Val McDermid: A Working Class Lassie From a Wee Scottish Mining Town
Excerpts from the interview by Chris Aldrich in the October/November 2001 issue of Mystery News
Val McDermid has some big shoes to fill with the US publication of her new thriller, Killing the Shadows. Her own. After being dumped several years ago by her publisher, she returned to the US scene last year with the publication of A Place of Execution, a much acclaimed and highly atmospheric novel that has been nominated for nearly every mystery award. Last fall, just as A Place of Execution was released here in the states, she was profiled on CBS Sunday Morning by Anthony Mason, to whom she described herself as a working class lassie from a wee Scottish mining town. I asked Val whether she expected all of the attention she and the book have gotten.
I've been rocked by the response of readers to A Place of Execution. I never feel satisfied with a book when it's finished, and this was no different. I thought it was strong, but I didn't think it was as good as I had wanted it to be when I set out. But the reaction to it has been phenomenal .
The new book, Killing the Shadows, could facetiously be subtitled Someone is Killing the Great Serial Killer Writers of the UK. And doing it particularly gruesomely, using their own plots and methods as blueprints. The protagonist of Killing the Shadows is Fiona Cameron, one of a new breed of criminal profiler who eschews the usual behavioral approach to psychology instead employing computer technology to do crime linkage and geographic profiling. She gets drawn into the case because her lover, Kit Martin, is a best-selling thriller writer whose friends and colleagues are turning up dead, and they fear that he is on the killers to-do list.
The next two books after that will probably be standalone thrillers. I've got several ideas kicking around, but I haven't decided absolutely which of them I will write next. It's narrowed down to one of three.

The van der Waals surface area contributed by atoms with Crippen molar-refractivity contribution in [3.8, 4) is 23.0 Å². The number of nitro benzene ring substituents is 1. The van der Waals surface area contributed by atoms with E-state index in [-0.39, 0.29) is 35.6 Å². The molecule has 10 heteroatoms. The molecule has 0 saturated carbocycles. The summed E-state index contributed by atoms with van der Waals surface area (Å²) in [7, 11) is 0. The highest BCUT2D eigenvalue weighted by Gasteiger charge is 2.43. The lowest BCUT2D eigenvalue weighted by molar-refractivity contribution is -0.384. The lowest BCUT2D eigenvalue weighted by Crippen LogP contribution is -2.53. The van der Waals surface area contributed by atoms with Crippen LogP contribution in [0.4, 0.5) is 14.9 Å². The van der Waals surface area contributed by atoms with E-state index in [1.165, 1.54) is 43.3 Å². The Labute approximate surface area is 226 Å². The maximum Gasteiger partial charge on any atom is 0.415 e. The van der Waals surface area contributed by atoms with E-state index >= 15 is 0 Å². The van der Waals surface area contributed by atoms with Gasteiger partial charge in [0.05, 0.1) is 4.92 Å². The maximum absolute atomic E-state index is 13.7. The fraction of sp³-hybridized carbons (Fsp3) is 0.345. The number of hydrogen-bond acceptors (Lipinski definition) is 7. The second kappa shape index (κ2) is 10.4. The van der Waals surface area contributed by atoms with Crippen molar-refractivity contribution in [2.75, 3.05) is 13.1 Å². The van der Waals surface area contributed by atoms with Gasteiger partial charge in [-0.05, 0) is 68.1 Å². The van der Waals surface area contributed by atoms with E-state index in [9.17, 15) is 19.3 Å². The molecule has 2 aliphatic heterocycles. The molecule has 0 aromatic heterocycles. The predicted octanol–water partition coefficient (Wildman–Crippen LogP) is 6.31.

Val McDermid has also been tapped by the LA Times as a reviewer and shes the guest of honor at this years Magna Cum Murder the week before Bouchercon. I wondered how she manages to find the time to do so much.
I am one of the undead. I do not sleep. Only joking. Honestly!
These days, I tend to do admin and email and bitty things like reviews and articles in the morning in my home office. Then in the afternoon, I go to my office outside the house (such luxury, I hear you say, but it's more of a necessity with a small child in the house) and write from one till five. I like my office; it's on an industrial estate, it's very spartan -- a chair, a table, a computer and a poster of A Place of Execution. I can play my music loud and nobody complains or gets woken up by it, and there's a cafe on site that does bacon sandwiches to die for.
Farther from that wee Scottish mining town than mere mileage can measure, Val McDermid is still making up her own versions of the stories, relishing the fact that shes in charge of her life.
The writing can be the most joyous and wonderful thing and at the same time, youve got the constant edge of challenge. What more could a lass ask for?
Read the complete interview in the October/November 2001 issue of Mystery News